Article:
The public-cloud services offered by both Amazon and Microsoft have received new, higher levels of federal authorization to deal with sensitive data.
Microsoft’s Azure Government got a “provisional authorization” for DoD Impact Level 5 from the Defense Information Systems Agency (DISA), Microsoft said in a blog post today. The authorization will let Defense Department-affiliated organizations plan, assess, and authorize workloads involving unclassified national-security data.
The federal government has six levels of security for cloud data. Level 5 is second from the highest. Level 6 involves information classified as Secret.
Compliance with impact levels is supervised by DISA, which provides IT and communication support to the top members of the executive branch and to the military.
Microsoft has made a special effort to accommodate Azure to the federal government. It operates two logically and geographically distinct Azure Governmentregions (pairs or groups of data centers) exclusively for use by federal, state, or local governments. It also counts the U.S. Government among its biggest software customers, just last month signing a $927 million contract to provide technical support to DISA.
“Government wants to embrace the cloud, and we’re leading the way with that,” said Jason Zander, Azure’s corporate VP, in an interview. “We believe we have the most complete solution, with Azure, Office 365 and Dynamics 365 specifically designed for government. Office 365 is also certified at Level 5, and Dynamics 365 Level 5 certification is “in progress,” he said.
About 7,000 agencies at the federal, state and local level use one or more of those three government-cloud offerings, Zander said.
For its part, Amazon Web Services’ CloudWatch Logs — a service to monitor, store, and access log files from Amazon Elastic Compute Cloud (EC2) instances and other sources — has received provisional authority to operate at the FedRAMP High baseline within the AWS specially dedicated GovCloud (U.S.) region. This authority lets government customers use CloudWatch Logs to process the government’s most sensitive unclassified data.
GovCloud (US) holds provisional authorizations at Impact Levels 2 and 4 but not 5.
Full details on federal cloud security can be found here. A shorter explanation is here.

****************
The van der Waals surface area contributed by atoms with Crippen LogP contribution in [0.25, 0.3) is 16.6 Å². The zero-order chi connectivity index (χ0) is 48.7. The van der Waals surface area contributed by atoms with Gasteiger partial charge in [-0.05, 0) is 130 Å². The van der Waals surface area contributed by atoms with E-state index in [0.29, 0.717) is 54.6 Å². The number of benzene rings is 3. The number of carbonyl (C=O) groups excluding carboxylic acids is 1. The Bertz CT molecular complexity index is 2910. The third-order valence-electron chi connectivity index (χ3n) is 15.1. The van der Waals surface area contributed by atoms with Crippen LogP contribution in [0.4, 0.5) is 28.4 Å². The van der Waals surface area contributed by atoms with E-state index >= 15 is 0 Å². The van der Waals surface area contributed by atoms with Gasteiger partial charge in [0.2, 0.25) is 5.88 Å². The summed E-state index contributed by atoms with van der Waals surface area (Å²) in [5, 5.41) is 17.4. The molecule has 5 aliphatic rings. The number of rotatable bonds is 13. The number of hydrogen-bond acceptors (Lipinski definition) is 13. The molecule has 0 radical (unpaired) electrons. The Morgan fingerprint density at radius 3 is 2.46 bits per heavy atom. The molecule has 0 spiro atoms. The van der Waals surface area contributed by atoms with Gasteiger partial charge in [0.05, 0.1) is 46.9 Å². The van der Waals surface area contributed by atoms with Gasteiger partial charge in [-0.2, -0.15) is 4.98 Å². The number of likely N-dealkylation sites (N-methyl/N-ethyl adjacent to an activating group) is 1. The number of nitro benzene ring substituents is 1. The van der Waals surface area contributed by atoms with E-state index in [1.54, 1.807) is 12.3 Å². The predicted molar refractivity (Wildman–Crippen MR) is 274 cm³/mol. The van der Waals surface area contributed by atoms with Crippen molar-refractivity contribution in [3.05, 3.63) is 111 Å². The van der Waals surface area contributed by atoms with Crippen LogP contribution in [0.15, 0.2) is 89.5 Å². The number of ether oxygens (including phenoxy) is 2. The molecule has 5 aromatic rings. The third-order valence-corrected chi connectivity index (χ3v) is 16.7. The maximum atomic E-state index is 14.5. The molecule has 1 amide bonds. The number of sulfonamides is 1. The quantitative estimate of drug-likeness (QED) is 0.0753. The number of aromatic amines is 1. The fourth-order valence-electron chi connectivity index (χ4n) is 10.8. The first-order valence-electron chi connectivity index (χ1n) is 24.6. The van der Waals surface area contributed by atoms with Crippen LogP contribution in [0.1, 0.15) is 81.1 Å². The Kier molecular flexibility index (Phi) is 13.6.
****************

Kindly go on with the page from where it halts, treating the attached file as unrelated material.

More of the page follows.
Amazon Web Services is the most popular provider of computing and storage services over the internet. Azure is number two by most measures.
Amazon Web Services and Microsoft both said today that parts of their respective cloud offerings have won federal certification as being secure, allowing the government to use them for sensitive patient records, financial data, law-enforcement data and other controlled but unclassified information.
The AWS GovCloud (US), an isolated portion of Amazon’s cloud launched in 2011 and designed to host sensitive workloads, got a provisional authority to operate from the federal Joint Authorization Board under the newly created Federal Risk and Authorization Management Program (FedRAMP) high baseline, AWS said. That baseline is a standardized set of more than 400 security requirements based on controls outlined by the National Institute of Standards and Technology. Data is classified as “high” if its compromise would severely affect an organization’s operations, assets or individuals.
“We’re excited . . . to recognize AWS as having achieved the most rigorous FedRAMP level to date,” said Matthew Goodrich, FedRAMP director, in a prepared statement. Meeting the baseline gives agencies “a simplified path to moving their highly sensitive workloads to AWS,” said Teresa Carlson, vice president of AWS’s worldwide public sector, in the same statement. More than 2,300 government customers worldwide are already using AWS Cloud, and this certification can extend their uses, she said.
The AWS GovCloud (US) Region offers services including Elastic Cloud Compute, Virtual Private Cloud, Simple Storage Service, Identity and Access Management and Elastic Block Store, AWS said. In addition to FedRAMP, it adheres to U.S. International Traffic in Arms Regulations (ITAR) and Criminal Justice Information Services requirements, as well as Levels 2 and 4 for DoD systems.
Microsoft’s Azure Government won the same FedRAMP provisional authority, which Goodrich in a statement called “a testament to Microsoft’s ability to meet the government’s rigorous security requirements.” The company successfully completeda FedRAMP high pilot in March.
Azure has also won provisional authorization to deal with Level 4 DoD data and with ITAR, Microsoft said. Details on its secure cloud are available here.